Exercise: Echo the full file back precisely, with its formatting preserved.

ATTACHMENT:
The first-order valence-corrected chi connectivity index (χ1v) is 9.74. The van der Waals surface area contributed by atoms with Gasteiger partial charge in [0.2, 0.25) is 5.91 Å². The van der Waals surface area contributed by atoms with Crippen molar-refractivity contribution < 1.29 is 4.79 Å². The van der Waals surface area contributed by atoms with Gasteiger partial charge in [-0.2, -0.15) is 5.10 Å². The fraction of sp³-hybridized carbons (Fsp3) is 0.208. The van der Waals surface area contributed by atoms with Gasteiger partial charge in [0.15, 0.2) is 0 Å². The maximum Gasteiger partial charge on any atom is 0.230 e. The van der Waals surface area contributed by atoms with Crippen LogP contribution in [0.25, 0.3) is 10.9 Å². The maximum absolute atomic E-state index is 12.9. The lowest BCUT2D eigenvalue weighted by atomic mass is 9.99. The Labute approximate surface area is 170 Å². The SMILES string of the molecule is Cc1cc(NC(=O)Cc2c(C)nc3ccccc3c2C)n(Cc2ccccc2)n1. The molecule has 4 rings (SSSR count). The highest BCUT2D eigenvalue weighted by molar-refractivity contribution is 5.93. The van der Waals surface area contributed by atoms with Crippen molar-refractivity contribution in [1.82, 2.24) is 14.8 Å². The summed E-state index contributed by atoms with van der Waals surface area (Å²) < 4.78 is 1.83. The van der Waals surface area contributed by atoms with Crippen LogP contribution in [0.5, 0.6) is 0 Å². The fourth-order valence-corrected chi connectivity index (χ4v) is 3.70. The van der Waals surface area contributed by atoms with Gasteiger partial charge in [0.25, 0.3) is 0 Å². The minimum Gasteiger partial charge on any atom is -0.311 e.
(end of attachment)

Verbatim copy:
The first-order valence-corrected chi connectivity index (χ1v) is 9.74. The van der Waals surface area contributed by atoms with Gasteiger partial charge in [0.2, 0.25) is 5.91 Å². The van der Waals surface area contributed by atoms with Crippen molar-refractivity contribution < 1.29 is 4.79 Å². The van der Waals surface area contributed by atoms with Gasteiger partial charge in [-0.2, -0.15) is 5.10 Å². The fraction of sp³-hybridized carbons (Fsp3) is 0.208. The van der Waals surface area contributed by atoms with Gasteiger partial charge in [0.15, 0.2) is 0 Å². The maximum Gasteiger partial charge on any atom is 0.230 e. The van der Waals surface area contributed by atoms with Crippen LogP contribution in [0.25, 0.3) is 10.9 Å². The maximum absolute atomic E-state index is 12.9. The lowest BCUT2D eigenvalue weighted by atomic mass is 9.99. The Labute approximate surface area is 170 Å². The SMILES string of the molecule is Cc1cc(NC(=O)Cc2c(C)nc3ccccc3c2C)n(Cc2ccccc2)n1. The molecule has 4 rings (SSSR count). The highest BCUT2D eigenvalue weighted by molar-refractivity contribution is 5.93. The van der Waals surface area contributed by atoms with Crippen molar-refractivity contribution in [1.82, 2.24) is 14.8 Å². The summed E-state index contributed by atoms with van der Waals surface area (Å²) < 4.78 is 1.83. The van der Waals surface area contributed by atoms with Crippen LogP contribution in [0.5, 0.6) is 0 Å². The fourth-order valence-corrected chi connectivity index (χ4v) is 3.70. The van der Waals surface area contributed by atoms with Gasteiger partial charge in [0.25, 0.3) is 0 Å². The minimum Gasteiger partial charge on any atom is -0.311 e.